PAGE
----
Oddities from the Collections?
Why in the world would the VHS do a show about oddities? Will visitors come to see it? Perhaps the answer to the second question is, “if the oddities are odd enough.” Let me try to convince you that they are.
Over the years, staff members have come upon very strange objects in the collection. Decades ago, an archivist found fingernails and toenails in a mid-nineteenth century letter from a husband at sea to his wife, and in disgust he tossed the body parts away. More recently, while working in the depths of storage, Heather Beattie, museum collections manager, recoiled in horror on opening a box that contains an actual human skull; her shriek went unheard in the silence. There’s odd stuff in this collection! That’s partly because the Society started collecting 179 years ago when ideas about museums were very different than they are today. “Curiosities” were in vogue then.
How do you define “oddity”? That’s the first question that occurred to me when I thought about what the show should include. Fortunately, the Oxford English Dictionary provides an easy guide to follow. Precious stones were once valued “for their Beauty, Colour, Oddity, Curiosity.” A person is “odd” if he possesses “an odd characteristic or trait, a peculiarity.” Something that is “fantastic, grotesque, or strange-looking” is odd. So is “a strange event.”
Stones? We’ve got minerals, as well as wood, shells, and fungus. How about rattlesnake fangs—or the rattlesnakes themselves? We haven’t found either yet, but we’ve got a letter that says the fangs were given and the snakes were offered to the VHS.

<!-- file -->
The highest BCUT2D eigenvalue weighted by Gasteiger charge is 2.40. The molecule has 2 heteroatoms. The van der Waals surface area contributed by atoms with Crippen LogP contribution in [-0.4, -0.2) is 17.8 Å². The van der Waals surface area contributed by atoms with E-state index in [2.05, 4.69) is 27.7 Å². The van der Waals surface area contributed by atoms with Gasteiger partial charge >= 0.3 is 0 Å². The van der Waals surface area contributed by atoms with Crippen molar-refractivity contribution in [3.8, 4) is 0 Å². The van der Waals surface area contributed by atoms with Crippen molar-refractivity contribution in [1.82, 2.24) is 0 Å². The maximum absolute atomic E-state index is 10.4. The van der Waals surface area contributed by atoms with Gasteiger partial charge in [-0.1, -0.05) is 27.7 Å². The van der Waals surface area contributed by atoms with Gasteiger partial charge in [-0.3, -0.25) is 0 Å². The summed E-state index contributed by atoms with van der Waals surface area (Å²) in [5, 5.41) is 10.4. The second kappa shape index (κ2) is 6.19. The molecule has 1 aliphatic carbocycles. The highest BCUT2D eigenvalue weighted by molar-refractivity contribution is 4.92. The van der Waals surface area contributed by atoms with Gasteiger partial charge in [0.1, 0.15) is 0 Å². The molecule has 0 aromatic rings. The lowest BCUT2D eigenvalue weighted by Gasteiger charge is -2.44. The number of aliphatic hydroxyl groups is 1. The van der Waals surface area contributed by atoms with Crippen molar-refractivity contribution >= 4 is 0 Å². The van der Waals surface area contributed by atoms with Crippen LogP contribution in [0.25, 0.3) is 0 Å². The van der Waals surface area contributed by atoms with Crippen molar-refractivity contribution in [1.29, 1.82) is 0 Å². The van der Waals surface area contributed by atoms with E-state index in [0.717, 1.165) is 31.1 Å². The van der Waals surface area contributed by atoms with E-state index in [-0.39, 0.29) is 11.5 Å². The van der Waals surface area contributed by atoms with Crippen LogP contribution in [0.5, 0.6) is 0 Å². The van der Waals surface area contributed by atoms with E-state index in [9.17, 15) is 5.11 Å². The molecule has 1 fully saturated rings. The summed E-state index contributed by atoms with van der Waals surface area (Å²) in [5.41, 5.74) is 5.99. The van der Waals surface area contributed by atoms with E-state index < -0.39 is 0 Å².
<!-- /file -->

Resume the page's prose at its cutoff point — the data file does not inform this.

Was a man odd if he was slight, beardless, high voiced, and came to Congress with whip in hand? His contemporaries thought so, as they did about a Civil War general who was convinced that one arm was longer than the other, who practiced hydropathy (water therapy), and who sometimes fell asleep with food in his mouth.
As to the fantastic and strange-looking stuff, we have plenty. How about a children’s book that depicts political leaders during World War II as animals? Or early medical tools for drawing blood and perforating the skull?
As to strange events, how about a letter that documents two women dressing as Union soldiers? My favorite is the account of the 1706 trial of Grace Sherwood of the Virginia Beach area as a witch. One neighbor claimed she caused his wife to miscarry. Another said she “bewitched their pigg to death.” A third testified that Grace came to her in the night “and rid her and went out the keyhole or crack of the door like a black Catt.” When they dunked Grace, she floated. Then “five an[c]ient women” examined her and found evidence that she suckled demons. That was more than proof enough—Grace was clapped in irons and put in jail.
Odd enough for you? Tell us what you think. Want to see more? Come see the show. It opens June 12.